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A slice of Bihar

Hum Bihar Mein Chunav Ladh Rahe Hai, a socio-political satire based on the writings of Harishankar Parsai, looks at the games that Indian politicians play

Director and presented by Vijay Kumar, the play, Hum Bihar Mein Chunav Ladh Rahe Hai is based on a story, which depicts the deceitful intentions of politicians and how they exploit the masses; provoke them in the name of caste, creed, religion, and customs. The play is based on the columns of Harishankar Parsai (1970s) on Bihar politics. It revolves around Lord Krishna, who represents the innocent, ignorant layman of Bihar. Though the story and the incidents take place in Bihar, it represents the whole of India.

Vijay Kumar at a performance of Hum Bihar Mein Chunav Ladh Rahe Hai
Vijay Kumar at a performance of Hum Bihar Mein Chunav Ladh Rahe Hai

“Bihar gives India the maximum number of labour. It also has the maximum number of readers for Hindi content. People perceive the state as backward only because of the political scene,” reveals Kumar.

“The political scenario today, including parties and their ideologies, has changed a lot, but the problems remain similar. We have kept the essence of the original writing and added a contemporary tone to it,” he shares.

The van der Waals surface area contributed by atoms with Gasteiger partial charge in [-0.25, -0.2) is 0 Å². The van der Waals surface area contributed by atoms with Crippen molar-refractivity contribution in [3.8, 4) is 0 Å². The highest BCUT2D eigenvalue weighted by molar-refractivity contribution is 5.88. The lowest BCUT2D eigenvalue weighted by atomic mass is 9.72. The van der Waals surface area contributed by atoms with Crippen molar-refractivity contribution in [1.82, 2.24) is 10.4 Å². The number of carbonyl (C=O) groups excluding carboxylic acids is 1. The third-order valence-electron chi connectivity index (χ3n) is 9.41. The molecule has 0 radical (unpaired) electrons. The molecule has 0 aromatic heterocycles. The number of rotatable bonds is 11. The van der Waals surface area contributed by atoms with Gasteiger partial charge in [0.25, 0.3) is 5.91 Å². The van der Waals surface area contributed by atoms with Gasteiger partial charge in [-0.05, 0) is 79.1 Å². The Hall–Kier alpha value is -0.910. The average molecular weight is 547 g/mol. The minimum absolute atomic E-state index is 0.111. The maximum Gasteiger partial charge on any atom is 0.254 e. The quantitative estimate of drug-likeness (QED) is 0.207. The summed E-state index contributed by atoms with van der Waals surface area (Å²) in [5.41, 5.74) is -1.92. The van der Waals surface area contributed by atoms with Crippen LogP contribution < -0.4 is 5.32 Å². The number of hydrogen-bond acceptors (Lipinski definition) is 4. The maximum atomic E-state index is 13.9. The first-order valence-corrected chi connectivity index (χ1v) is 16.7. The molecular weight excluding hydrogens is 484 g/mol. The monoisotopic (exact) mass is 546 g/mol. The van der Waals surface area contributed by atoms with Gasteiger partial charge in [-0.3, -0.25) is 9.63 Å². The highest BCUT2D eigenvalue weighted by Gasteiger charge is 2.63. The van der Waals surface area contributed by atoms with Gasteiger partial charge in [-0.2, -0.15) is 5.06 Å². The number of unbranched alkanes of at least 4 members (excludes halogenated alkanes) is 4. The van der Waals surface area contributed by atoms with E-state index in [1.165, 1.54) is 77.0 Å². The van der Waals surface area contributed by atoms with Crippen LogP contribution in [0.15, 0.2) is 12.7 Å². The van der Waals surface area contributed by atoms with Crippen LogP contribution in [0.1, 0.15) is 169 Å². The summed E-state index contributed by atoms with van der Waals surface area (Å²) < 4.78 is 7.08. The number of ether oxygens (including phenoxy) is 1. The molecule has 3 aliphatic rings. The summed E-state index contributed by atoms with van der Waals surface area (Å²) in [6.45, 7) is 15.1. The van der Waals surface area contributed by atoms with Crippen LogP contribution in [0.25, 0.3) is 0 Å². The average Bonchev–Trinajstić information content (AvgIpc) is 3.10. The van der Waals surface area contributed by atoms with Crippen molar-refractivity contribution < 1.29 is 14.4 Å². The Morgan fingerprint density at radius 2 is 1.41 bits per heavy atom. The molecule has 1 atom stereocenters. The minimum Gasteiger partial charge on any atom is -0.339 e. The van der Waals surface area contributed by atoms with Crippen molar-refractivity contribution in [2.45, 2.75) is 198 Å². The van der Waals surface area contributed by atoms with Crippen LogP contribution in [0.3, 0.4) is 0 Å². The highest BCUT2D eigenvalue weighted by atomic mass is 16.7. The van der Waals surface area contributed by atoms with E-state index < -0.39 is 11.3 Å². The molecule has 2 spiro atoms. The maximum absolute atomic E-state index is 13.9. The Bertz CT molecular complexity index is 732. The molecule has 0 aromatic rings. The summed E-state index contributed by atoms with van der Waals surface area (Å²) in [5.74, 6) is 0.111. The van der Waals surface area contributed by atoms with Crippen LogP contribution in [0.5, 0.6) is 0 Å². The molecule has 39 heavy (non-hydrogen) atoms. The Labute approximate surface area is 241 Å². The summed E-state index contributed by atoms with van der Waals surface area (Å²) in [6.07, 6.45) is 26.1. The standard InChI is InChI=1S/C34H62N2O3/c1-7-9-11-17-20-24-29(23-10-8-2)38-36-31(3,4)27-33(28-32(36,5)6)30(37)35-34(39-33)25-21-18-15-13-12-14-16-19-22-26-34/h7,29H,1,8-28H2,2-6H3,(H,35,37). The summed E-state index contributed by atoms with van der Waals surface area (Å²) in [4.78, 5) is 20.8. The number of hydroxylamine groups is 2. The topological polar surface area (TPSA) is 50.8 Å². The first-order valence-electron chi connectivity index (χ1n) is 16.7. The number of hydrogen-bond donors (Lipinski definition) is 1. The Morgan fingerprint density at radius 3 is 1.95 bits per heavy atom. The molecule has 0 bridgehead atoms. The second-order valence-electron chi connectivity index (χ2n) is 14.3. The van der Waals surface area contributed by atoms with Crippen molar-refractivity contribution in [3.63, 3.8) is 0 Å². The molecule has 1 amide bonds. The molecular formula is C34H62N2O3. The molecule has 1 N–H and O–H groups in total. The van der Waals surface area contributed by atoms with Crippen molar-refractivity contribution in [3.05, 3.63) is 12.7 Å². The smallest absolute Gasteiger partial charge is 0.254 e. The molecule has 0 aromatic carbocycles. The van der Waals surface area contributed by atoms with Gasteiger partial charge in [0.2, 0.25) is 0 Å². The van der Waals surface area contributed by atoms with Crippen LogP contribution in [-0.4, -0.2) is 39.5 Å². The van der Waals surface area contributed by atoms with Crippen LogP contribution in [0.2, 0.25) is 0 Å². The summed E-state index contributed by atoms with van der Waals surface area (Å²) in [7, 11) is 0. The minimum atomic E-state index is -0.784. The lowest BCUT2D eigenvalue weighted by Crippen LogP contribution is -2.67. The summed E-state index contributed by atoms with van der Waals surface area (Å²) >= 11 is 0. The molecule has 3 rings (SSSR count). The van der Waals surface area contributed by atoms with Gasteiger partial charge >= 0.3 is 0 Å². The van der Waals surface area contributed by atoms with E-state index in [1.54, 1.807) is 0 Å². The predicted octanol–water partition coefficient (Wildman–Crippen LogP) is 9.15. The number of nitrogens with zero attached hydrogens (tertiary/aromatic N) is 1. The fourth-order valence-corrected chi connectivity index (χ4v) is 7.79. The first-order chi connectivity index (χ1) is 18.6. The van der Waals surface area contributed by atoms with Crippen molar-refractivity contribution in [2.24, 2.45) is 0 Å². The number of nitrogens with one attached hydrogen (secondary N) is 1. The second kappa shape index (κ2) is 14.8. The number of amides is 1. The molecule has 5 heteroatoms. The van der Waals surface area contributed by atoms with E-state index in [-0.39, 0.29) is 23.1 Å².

A voter holds up her voting card before casting her ballot at a voting centre in the village of Banbira, Bihar on October 12, 2015. pic/AFP
A voter holds up her voting card before casting her ballot at a voting centre in the village of Banbira, Bihar on October 12, 2015. pic/AFP 

The play has 15 short songs comprising original compositions and a few based on Folk music. The musical instruments that accompany these songs will include dholak, harmonium, bansuri and manjira. The director plays 25 characters in this play.

“We improvise all the time. This time we have added recent events like the banning of a Ghulam Ali concert in Mumbai, the Prime Minister’s speeches and Lalu Prasad Yadav’s reactions to it. This helps people identify with the play,” he shares.

When asked about the emerging scenario where people seem to have become overtly sensitive to views on communities and political beliefs, Kumar replies, “I have no hidden political agenda. We have had people from political parties watch the play, and most felt we were balanced.

It’s easy to get into controversy with a subject like this. Our biggest challenge is to gauge the audience and figure out which jokes will work with them.”

On Oct 25, 6.30 pm
At 50-A, Huma Mansion, next to Ahmed Bakery, Chuim Village Road, Khar (W).
Csot Rs 200

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